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    ABSTRACT: Type IX collagen is covalently bound to the surface of type II collagen fibrils within the cartilage extracellular matrix. The N-terminal, globular noncollagenous domain (NC4) of the α1(IX) chain protrudes away from the surface of the fibrils into the surrounding matrix and is available for molecular interactions. To define these interactions, we used the NC4 domain in a yeast two-hybrid screen of a human chondrocyte cDNA library. 73% of the interacting clones encoded fibronectin. The interaction was confirmed using in vitro immunoprecipitation and was further characterized by surface plasmon resonance. Using whole and pepsin-derived preparations of type IX collagen, the interaction was shown to be specific for the NC4 domain with no interaction with the triple helical collagenous domains. The interaction was shown to be of high affinity with nanomolar K(d) values. Analysis of the fibronectin-interacting clones indicates that the constant domain is the likely site of interaction. Type IX collagen and fibronectin were shown to co-localize in cartilage. This novel interaction between the NC4 domain of type IX collagen and fibronectin may represent an in vivo interaction in cartilage that could contribute to the matrix integrity of the tissue.
    Journal of Biological Chemistry 07/2011; 286(40):34986-97. · 4.65 Impact Factor
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    ABSTRACT: Although elastin fibres and oxytalan fibres (bundles of microfibrils) have important mechanical, biochemical and cell regulatory functions, neither their distribution nor their function in cruciate ligaments has been investigated. Twelve pairs of cruciate ligaments (CLs) were obtained from 10 adult dogs with no evidence of knee osteoarthritis. Elastic fibres were identified using Verhoeff's and Miller's staining. Fibrillins 1 and 2 were immunolocalised and imaged using confocal laser scanning microscopy. Hydrated, unfixed tissue was analysed using Nomarski differential interference microscopy (NDIC), allowing structural and mechanical analysis. Microfibrils and elastin fibres were widespread in both CLs, predominantly within ligament fascicles, parallel to collagen bundles. Although elastin fibres were sparse, microfibrils were abundant. We described abundant fibres composed of both fibrillin 1 and fibrillin 2, which had a similar pattern of distribution to oxytalan fibres. NDIC demonstrated complex interfascicular and interbundle anatomy in the CL complex. The distribution of elastin fibres is suggestive of a mechanical role in bundle reorganisation following ligament deformation. The presence and location of fibrillin 2 in oxytalan fibres in ligament differs from the solely fibrillin 1-containing oxytalan fibres previously described in tendon and may demonstrate a fundamental difference between ligament and tendon.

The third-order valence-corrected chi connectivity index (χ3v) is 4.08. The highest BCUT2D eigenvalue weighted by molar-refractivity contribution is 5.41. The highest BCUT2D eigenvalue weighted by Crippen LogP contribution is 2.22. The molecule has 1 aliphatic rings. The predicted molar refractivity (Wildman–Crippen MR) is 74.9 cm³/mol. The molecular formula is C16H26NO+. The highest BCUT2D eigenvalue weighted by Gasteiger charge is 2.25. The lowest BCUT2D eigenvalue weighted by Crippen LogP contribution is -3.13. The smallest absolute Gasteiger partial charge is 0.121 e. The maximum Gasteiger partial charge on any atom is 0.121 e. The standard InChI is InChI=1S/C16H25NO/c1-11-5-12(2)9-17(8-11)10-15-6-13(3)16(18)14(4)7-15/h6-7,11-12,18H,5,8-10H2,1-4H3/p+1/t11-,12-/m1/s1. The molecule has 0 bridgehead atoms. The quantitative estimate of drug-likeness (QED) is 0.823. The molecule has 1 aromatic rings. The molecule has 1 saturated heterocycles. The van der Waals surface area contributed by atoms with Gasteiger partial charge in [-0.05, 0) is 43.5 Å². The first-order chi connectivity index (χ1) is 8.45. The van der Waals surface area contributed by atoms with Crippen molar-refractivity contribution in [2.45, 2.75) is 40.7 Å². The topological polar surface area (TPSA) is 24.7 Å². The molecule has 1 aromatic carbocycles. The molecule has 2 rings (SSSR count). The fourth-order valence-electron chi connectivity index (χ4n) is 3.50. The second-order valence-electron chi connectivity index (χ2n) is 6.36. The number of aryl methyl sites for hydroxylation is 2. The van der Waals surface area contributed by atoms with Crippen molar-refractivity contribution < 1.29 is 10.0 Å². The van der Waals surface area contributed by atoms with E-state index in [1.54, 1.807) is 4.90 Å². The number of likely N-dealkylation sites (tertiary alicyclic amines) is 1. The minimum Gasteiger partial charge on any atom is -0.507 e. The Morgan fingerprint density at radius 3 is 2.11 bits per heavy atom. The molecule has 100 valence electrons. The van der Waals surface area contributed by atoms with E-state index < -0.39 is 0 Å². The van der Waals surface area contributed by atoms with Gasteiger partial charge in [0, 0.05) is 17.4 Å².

Journal of Anatomy 04/2011; 218(6):600-7. · 2.36 Impact Factor
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    ABSTRACT: Osteoarthritis is the most common arthropathy of mammalian species including cats. Cartilage degradation is central to the disorder and here we present, for the first time, an in vitro model of feline cartilage degradation which will be useful for further studies in this target species. Feline articular cartilage explant cultures were maintained for 28 days and in the presence of oncostatin M with and without interleukin (IL)-17, tumour necrosis factor (TNF), IL-1alpha, or IL-1beta. Media samples and digested cartilage explants were analysed for glycosaminoglycan (GAG) and collagen content. The combination of IL-1beta and OSM, both at 20 ng/ml, was able to promote GAG release to the greatest extent at 14 days. At 28 days, all groups showed relatively high release of GAG. At 14 days, only IL-1beta and OSM in combination were associated with a statistically significant increase in collagen release over and above control tissue. IL-1beta dose-response studies showed that an IL-1beta dose of 10 ng/ml promotes a statistically significant increase in GAG breakdown when used with OSM, and higher doses of IL-1beta did not result in significantly greater response. The model demonstrated both GAG and collagen degradation and will be of use for further understanding of feline cartilage metabolism and for screening of potential structure-modifying agents to be used in cats.